“Never make a decision when you need to pee.” -Leonard Cohen
The GPS on the dashboard said we were still 20 minutes away from Épernon. This Saturday morning was the fourth Saturday morning in a row in which Olivier & I had woken at 6am & made the hour-long drive to Épernon or Rambouillet.
Maybe it was the fifth Saturday. I’ve lost track.
Four or five Saturdays in a row. Rising early. Spending the day in our car, or in the car of another real estate agent. We’ve met five of those, now.
Or maybe six. I don’t remember.
Don’t ask me how many houses we’ve wandered in & out of in an effort to find one that we can fall in love with. I’d say about twenty. Twenty houses.
Maybe thirty. I can’t recall.
Anyway… where was I?
Oh, right. The dashboard. The GPS. 20 minutes.
I looked over at Olivier. “Um… I have to pee,” I said.
“Didn’t you just go before we left the house?”
“Yeah. But that was like, 45 minutes ago.”
“I didn’t drink anything this morning,” he said. “I just had one glass of orange juice so I’d be all dried up & ready to walk around all day.”
“Well, look at you. All dried up like human jerky. I still have to pee. I can’t spend the day looking at houses if I have to pee. I’ll be too distracted. We have to make a pee stop.”
Olivier shook his head. “We’re already running late. I’m sure the real estate agent has a bathroom in their office you can use.”
We arrived at the Realtor’s office & after a few minutes of introductions, looking at photos of houses & jabbering about what kind of house we wanted, we asked a lady passing by if there was a bathroom.
“Of course.” She nodded and pointed up. “It’s upstairs.”
I rose from my chair, planning to make a short trip up the steps.
“Oh, but you can’t use it,” she said. “There isn’t a door & there are people up there.”
I sat back down, wondering how in the hell these people work here every day, deprived of the means to pee comfortably & at will.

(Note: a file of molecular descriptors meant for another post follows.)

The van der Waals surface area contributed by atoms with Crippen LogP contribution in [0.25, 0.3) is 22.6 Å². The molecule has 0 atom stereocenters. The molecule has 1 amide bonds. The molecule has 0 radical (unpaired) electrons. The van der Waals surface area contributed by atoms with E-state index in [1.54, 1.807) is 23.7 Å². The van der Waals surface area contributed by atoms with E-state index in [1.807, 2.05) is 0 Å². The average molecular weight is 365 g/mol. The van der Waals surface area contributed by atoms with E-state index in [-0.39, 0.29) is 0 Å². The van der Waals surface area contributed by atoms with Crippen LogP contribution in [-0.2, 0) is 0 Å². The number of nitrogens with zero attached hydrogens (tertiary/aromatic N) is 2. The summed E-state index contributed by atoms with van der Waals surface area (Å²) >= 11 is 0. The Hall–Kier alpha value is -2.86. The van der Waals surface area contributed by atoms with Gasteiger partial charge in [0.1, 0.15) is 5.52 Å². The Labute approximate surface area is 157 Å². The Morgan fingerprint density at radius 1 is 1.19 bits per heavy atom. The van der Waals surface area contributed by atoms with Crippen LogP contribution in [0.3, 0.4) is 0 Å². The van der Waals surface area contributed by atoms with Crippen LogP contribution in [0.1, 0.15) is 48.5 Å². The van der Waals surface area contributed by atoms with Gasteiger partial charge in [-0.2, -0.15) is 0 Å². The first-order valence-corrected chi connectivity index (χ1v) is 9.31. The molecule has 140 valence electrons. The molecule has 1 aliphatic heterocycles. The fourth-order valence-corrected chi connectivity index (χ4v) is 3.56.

Our Realtor smiled from across his desk. “Don’t worry,” he said. “I understand. We’ll go to an empty house first.”
About 15 minutes later, we were on our way to look at the first house, which was not empty. We were greeted by the man who is still living there and we ambled from room to room, asking questions about exciting topics such as energy efficiency & neighborhood noise. When we opened a door to the water closet & peeked into the tiny room with a toilet inside it, I tried to push all fantasies aside of what it might feel like to sit upon it & experience the sensation of sweet relief for the next few minutes.
The good news is, I survived without peeing myself. I even managed to focus my attention away from the increasing pressure in my bladder long enough to take a look at the surroundings & take in a few details about the house.
We drove to the next house & as we made the journey, I felt every bump & pebble on the road. Upon arriving, we were greeted by the two hungover teenage boys of the owners. Again, we went in & out of rooms, up & down flights of stairs. I had developed an awkward gait & could no longer take in details about the house because my mind was fixed on clinching & the uncomfortable social situation that would occur when my kidneys exploded.